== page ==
Contaminated land sites along the canal, including three former manufactured gas plants, are being addressed by the New York State Department of Environmental Conservation, in coordination with the EPA. Other potential sources of continuing contaminant discharges to the canal have been referred to the state of New York and will be investigated and addressed as necessary.

The Superfund program operates on the principle that those legally responsible for the pollution should perform or pay for investigations and cleanups, rather than passing the costs to taxpayers. After sites are placed on the Superfund list of the most contaminated waste sites, the EPA searches for parties responsible for the contamination and holds them accountable. The EPA has identified numerous parties that are potentially responsible for the contamination, including National Grid, the city of New York and other private and federal government entities. The agency is continuing its efforts to identify additional potentially responsible parties.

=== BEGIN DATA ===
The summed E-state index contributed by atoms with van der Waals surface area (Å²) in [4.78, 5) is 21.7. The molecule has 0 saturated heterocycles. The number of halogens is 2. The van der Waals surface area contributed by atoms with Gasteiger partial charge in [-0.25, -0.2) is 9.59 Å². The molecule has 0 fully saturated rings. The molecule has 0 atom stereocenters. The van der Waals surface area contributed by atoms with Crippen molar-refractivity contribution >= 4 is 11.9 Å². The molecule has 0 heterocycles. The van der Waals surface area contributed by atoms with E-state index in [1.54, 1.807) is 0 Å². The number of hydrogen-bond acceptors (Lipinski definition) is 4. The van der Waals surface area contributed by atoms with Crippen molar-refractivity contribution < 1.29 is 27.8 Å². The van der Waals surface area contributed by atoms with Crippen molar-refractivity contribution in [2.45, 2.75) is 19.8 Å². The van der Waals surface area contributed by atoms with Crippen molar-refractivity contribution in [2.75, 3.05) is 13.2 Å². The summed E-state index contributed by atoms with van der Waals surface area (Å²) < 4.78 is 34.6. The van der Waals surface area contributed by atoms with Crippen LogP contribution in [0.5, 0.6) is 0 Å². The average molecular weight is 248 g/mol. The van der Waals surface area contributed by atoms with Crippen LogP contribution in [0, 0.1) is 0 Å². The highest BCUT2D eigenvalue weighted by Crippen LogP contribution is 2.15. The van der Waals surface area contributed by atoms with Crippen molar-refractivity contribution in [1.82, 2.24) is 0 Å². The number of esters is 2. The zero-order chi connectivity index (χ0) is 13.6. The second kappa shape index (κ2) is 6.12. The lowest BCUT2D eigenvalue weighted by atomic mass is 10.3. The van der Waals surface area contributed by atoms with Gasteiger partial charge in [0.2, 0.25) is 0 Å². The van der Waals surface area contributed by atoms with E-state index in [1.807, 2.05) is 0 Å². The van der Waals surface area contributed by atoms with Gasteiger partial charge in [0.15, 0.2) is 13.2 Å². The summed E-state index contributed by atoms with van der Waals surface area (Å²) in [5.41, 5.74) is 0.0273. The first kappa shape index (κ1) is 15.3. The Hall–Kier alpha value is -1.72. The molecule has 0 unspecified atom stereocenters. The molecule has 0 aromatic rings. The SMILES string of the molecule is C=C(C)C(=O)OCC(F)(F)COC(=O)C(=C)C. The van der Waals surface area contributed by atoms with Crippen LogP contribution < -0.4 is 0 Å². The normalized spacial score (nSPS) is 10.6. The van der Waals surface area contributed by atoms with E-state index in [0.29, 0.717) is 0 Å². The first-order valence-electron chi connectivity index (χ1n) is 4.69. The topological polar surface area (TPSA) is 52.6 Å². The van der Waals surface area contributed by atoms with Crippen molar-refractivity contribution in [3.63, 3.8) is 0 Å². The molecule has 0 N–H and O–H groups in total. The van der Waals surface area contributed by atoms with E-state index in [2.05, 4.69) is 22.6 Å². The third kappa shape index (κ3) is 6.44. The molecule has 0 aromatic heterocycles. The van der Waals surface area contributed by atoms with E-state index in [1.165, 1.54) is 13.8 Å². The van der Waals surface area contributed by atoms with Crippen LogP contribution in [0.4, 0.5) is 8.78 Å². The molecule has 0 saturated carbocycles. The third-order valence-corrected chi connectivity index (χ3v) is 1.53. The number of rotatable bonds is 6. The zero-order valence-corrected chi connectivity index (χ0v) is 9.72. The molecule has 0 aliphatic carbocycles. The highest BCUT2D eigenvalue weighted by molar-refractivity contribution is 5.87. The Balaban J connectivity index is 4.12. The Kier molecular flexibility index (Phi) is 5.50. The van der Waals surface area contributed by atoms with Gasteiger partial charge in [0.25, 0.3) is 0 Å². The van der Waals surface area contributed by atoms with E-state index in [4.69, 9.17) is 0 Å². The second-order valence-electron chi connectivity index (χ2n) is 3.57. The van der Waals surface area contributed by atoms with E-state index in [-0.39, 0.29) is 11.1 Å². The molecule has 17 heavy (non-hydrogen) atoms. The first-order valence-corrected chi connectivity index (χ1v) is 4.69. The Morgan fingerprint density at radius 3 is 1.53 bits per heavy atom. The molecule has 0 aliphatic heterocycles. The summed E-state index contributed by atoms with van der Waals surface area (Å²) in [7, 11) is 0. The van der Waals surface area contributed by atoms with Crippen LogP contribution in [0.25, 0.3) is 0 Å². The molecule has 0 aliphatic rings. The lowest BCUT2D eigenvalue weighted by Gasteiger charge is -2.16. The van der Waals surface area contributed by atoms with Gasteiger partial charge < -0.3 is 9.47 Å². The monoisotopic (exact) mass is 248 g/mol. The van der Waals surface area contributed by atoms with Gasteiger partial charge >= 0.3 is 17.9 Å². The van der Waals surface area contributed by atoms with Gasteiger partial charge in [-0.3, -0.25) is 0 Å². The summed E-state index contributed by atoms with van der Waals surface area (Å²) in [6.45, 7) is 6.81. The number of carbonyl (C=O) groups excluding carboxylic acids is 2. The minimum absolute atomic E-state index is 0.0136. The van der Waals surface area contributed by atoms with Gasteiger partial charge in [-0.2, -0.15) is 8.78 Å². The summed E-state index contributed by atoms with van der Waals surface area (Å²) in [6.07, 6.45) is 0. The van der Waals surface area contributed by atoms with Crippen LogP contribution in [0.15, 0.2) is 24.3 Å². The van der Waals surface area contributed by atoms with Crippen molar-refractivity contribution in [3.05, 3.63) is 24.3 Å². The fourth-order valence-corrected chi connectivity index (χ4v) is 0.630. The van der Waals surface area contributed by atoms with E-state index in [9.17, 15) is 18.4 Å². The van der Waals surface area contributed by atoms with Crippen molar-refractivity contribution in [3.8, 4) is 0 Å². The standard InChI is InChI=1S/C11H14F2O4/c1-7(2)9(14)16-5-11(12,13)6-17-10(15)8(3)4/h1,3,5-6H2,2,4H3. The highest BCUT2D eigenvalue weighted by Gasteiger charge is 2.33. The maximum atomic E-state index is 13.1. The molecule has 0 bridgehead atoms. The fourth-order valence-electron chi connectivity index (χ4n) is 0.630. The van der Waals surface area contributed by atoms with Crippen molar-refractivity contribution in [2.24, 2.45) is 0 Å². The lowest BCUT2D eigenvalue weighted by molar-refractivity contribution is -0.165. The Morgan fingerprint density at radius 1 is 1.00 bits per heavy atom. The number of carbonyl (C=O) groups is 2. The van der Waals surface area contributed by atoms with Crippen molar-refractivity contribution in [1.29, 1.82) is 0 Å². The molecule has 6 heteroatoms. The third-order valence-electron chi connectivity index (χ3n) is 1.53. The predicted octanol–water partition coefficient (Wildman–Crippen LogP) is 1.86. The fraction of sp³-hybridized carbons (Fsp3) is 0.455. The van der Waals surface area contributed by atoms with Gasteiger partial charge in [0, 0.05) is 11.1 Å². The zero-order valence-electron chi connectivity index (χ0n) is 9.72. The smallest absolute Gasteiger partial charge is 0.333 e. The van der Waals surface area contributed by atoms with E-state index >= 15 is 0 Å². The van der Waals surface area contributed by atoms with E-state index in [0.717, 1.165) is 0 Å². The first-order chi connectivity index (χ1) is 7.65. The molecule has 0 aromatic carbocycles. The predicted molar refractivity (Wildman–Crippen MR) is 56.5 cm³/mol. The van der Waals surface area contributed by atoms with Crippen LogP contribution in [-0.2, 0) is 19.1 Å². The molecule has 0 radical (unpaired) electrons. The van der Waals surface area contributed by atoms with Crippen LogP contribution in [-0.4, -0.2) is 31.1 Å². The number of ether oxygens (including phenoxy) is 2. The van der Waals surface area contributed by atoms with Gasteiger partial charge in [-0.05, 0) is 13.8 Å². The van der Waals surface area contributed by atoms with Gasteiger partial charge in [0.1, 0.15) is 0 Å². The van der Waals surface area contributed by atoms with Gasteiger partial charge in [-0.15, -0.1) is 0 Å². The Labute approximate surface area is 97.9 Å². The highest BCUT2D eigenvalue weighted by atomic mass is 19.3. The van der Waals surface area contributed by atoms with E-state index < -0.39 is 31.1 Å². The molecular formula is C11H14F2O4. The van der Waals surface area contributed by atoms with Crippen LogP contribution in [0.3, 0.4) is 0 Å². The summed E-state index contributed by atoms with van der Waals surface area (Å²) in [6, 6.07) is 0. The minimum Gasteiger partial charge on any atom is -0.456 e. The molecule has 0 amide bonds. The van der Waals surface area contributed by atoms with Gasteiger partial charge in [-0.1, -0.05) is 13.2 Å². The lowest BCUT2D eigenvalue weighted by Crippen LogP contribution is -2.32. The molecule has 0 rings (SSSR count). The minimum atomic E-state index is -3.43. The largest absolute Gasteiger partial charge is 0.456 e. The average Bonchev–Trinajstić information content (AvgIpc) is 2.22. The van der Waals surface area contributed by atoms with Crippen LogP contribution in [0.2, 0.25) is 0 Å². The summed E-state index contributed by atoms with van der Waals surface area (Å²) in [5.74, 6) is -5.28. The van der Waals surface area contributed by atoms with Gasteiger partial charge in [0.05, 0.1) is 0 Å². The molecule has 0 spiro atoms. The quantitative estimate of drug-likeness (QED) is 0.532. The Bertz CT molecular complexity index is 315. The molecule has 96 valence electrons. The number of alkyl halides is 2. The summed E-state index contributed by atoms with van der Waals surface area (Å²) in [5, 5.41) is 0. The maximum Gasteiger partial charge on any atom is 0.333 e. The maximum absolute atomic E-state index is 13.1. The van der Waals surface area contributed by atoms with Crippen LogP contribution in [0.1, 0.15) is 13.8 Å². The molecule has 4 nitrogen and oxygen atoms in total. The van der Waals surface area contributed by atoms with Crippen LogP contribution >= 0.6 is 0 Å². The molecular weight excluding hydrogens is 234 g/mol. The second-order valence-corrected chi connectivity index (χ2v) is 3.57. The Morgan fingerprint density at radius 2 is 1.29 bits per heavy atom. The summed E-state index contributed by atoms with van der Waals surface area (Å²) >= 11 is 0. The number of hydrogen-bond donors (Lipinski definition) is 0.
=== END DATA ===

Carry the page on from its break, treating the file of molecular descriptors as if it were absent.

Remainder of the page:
The EPA accepted public comments on the proposed cleanup plan for 120 days and considered public input before finalizing its decision. The EPA held public meetings in January 2013 to explain the plan and formally receive comments. In addition, from February 2013 to the end of the public comment period on April 27, 2013, the EPA participated in six more meetings with the public to discuss in more detail the specifics of the plan and to answer additional questions from the community. The EPA received more than 1,800 e-mails, letters, postcards and petitions containing comments. The EPA reviewed these comments and has prepared detailed responses to them, which can be found in the EPA’s Responsiveness Summary.

To read the EPA’s Record of Decision for the Gowanus Canal or for more information on the canal, go to: or visit EPA’s document repository located at the Carroll Gardens Library at 396 Clinton St. in Brooklyn, New York.